- Mom doesn't need to hover during worksheet time. Teach the concept, have them "teach" it back to you, and then let them finish the paper on their own and move to the next box when it's done.
- Move quickly enough the kids are just barely able to keep up your pace. Down time equals behavioral problems.
- Use vivid language from their world to explain new concepts. The lines for writing and numeric notation should be referred to as floors and ceilings. If a letter is crossed or connected, instruct them to give the character a belt "right at their bellybutton."
- Only teach one skill at a time, and use songs, jingles and rhymes whenever possible. Don't try to teach time if they haven't mastered the numbers 1 - 12. Teach them how to line up a ruler to a line before you teach them how to measure. Educational websites and Pinterest have dozens of ideas for every skill under the sun.
- Use goofy cheers or silly physical antics to reward success. I screamed at the top of my lungs for perfectly traced letters. Matt and I elbow bumped when he counted by 10's or wrote a hard letter. I did happy dances for all three of you to celebrate various milestones.
- Put their best subject first and hardest second. They should never know that one subject is harder for them than another one.
- Invest in a good set of home education games and learn how to use them. Free printable resources are all over the web. You were especially fond of the Dover sticker books that had a background scene to which you added stickers to make a picture. The Bob Books series have a finger puppet stage included. Make it and play with it as you work through the books. I prefer real games over computer games for Kindergarten.
- When the work is done, the day is done. Kindergarten rarely takes over an hour a day.
- Express your expectations in positive language. If a child is dragging and daydreaming, a cheerful "Let's see how quickly and neatly you can get this done!" while setting a stopwatch is far more motivating than "Prunella, don't dawdle -- get back to work or we're going to be here all day." I drew clouds around well-written letters during handwriting. We'd then make ambulance noises (bee-boo-bee-boo) and take our pencils over to help another "broken" or "hurt" letter look all better again. Switch to a favorite colored pencil for corrections. We didn't do every letter, just one or two so I knew you knew how to make it properly.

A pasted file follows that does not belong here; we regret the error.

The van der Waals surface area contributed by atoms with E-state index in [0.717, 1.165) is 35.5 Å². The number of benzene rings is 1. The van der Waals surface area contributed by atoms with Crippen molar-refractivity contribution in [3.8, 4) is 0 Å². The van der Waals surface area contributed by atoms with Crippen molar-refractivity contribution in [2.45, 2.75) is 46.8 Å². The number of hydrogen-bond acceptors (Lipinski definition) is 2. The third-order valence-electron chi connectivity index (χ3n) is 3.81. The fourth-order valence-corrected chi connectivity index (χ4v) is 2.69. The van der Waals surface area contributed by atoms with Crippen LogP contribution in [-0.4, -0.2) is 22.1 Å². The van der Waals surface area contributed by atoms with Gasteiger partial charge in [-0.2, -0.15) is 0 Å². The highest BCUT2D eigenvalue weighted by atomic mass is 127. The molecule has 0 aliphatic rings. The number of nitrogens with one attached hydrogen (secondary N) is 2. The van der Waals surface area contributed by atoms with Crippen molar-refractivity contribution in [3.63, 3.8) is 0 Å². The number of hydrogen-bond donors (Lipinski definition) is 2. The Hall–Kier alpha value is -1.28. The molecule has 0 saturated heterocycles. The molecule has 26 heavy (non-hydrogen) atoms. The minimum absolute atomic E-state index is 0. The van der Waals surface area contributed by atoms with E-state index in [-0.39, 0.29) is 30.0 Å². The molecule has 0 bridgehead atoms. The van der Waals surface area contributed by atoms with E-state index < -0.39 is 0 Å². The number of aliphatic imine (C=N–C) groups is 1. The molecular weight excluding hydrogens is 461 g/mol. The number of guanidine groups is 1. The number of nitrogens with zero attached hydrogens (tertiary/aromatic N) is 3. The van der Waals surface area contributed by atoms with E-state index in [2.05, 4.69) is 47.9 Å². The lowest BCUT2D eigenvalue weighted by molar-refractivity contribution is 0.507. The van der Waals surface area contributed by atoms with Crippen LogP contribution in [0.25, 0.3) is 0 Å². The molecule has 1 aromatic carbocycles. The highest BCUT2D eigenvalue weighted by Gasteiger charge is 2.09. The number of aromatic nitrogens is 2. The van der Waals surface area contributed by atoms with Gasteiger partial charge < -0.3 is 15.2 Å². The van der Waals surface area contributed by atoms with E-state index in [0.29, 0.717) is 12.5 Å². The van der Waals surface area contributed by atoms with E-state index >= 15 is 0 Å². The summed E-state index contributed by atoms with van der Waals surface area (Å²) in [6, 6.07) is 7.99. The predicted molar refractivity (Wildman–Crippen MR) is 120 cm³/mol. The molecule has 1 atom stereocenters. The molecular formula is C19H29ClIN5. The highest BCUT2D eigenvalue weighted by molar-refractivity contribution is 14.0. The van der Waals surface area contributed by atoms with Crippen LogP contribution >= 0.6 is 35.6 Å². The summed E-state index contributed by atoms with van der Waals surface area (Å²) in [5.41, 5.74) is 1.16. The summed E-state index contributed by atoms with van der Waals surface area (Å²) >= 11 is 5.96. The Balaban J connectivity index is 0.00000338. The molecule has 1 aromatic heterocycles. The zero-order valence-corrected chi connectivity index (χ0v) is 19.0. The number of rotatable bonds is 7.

- Keep a digital file (Pinterest is currently a great resource) of fun ideas for teaching particular topics like holding a pencil correctly or learning diacritical marks that each of your children will have to learn. Not all kids learn the same way, and you may have to try a few different techniques before one clicks.
A classic workbox system utilizes 12 drawers. The purpose was to encourage Mom to include some of the extra material that students love. We all have a tendency to do just the required subjects and promise ourselves we'll get around to that trip to the pond or a messy art project later. Later becomes never, and the student misses out on enrichment that would have created a deep love for school.
- Take tours or watch videos to learn about civic helpers and career positions for social studies.
- Pond studies, a class pet, gardening, star gazing, and spending time helping mommy make healthy meals are all ways to pick up science and health. Mrs. D bought your brothers little aquariums and filled them with water and frog eggs from her pond for us. We checked out library books about frogs and watched them go through their whole lifecycle.
- Put a CD in the workbox along with paper and markers and have your child "draw" the song. Pick up a game or phonics curriculum that teaches famous works of art and music. Find and use a book that ties great artist's works and methods into kid projects. Don't get stuck cutting, coloring, and gluing everything.